Yes, it has been nearly two years since I have posted here. That certainly was not my intention, but life got in the way.
This month I'm participating in a 28 day challenge called NaMoPaiMo. What is that? National Model Painting Month was conceived by Jennifer Bray Buxton of the Braymere Blogspot fame. Today, Febrauary 1, 2017, marks day one of NaMoPaiMo. While I have been whittling down my outstanding commissions, I have realized that what I really need is a boost. A shot in the arm. A way to get myself back in the habit of truly thinking about painting and just getting it done. As a result, I signed up for NaMoPaiMo and successfully completed day 1 of the challenge.
I started with a "Maxixe de Barios" Criollo resin body, sculpted by the talented Morgen Kilbourn. I have long dreamed of transforming this sculpture into a piece for my own collection and show string. My plan is to paint this piece to a lightly dappled, and lightly flea-bitten grey.
I started out with this fellow primed in Rustoleum Painter's Touch Primer, flat white colored. My first step was to paint him a slightly creamier (not so stark) white in acrylics. I used several layers of thinned (watered down) acrylics to achieve the desired results.
My next step was to add some shading on his face. Why do I start with the face? Humans are innately programmed to look at the faces of all other humans, as well as all other beings, miniature reproductions included. While the work on the body will be extremely important, creating a realistic and expressive face that the viewer can relate to is a primary concern of the painter.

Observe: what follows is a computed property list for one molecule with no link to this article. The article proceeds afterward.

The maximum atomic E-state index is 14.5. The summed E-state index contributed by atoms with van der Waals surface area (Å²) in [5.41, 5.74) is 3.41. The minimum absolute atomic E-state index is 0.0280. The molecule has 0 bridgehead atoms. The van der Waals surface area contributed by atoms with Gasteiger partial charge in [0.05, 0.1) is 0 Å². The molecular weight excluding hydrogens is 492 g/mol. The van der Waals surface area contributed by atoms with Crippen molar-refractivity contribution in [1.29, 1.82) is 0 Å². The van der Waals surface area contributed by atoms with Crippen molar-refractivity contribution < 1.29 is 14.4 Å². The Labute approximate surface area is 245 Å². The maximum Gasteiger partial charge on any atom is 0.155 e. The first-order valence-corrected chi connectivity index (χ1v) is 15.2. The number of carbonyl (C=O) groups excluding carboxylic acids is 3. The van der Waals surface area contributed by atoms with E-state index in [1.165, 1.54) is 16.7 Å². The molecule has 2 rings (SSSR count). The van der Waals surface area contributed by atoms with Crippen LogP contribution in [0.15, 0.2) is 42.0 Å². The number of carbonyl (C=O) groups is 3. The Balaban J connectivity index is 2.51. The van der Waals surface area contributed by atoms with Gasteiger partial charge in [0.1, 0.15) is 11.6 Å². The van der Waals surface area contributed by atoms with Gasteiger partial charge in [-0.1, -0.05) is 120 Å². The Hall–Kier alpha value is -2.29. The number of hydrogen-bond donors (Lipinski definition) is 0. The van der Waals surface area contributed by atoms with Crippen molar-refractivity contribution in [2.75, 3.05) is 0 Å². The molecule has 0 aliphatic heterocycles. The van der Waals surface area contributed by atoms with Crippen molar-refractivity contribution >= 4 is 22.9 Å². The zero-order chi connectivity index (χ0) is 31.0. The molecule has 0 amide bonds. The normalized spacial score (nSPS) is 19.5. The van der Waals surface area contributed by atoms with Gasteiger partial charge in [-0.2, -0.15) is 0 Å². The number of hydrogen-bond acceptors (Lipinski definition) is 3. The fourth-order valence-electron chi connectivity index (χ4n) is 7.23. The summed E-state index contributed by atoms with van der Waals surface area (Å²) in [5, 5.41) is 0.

I admit that pastels are not my favorite medium. They are potentially messy, and require a fixative spray, however I have never found another medium that is so successful at recreating the delicate color transitions on the face of a light grey.
I'm painting in February, near Chicago, so pastelling outdoors or in the garage is not an option. Instead, paper towels, taped down to the table, are an excellent surface for catching stray pastel dust. I start out with a small amount of wax paper on the surface as well, which I use as a palette for a bit of black paint for the eye balls.
Some artists keep the eyeballs white throughout the painting process but I prefer to darken them from the start, adding additional colors and details closer to the completion of the piece. Why do I do this? Maintaining that the face and expression are of utmost importance, I like to have an idea of what the large, dark eye will look like on the piece from the start.
I have mostly Sennelier brand soft pastels, but as you see, I crumble and crush them into small containers, labeled with the stock number for each color. This is another tactic for managing the dust.
My tools today include a pastel smoothie and two small dental tools. Pastel smoothies are large, fluffy brushes, which can distribute a delicate layer of pastels where you want them. They are also superb blending tools. These are available from various art supply shops. I believe that these come in three sizes, and I find the smallest smoothie to be the most useful. The dental tools come in various shapes and sizes and are available online. I have had them so long that I no longer recall the source. You can see two in the photo: a green handled tool with a round end, and a white handled tool with a pointy end. These tools are best for applying a small area of pastel to your sculpture. They are intended to be disposable, and come in packages of 100 or more.
Following a few hours of applying pastels, spraying, and drying, I have blocked in much of the facial detail on Maxixe.
Watch here for further progress!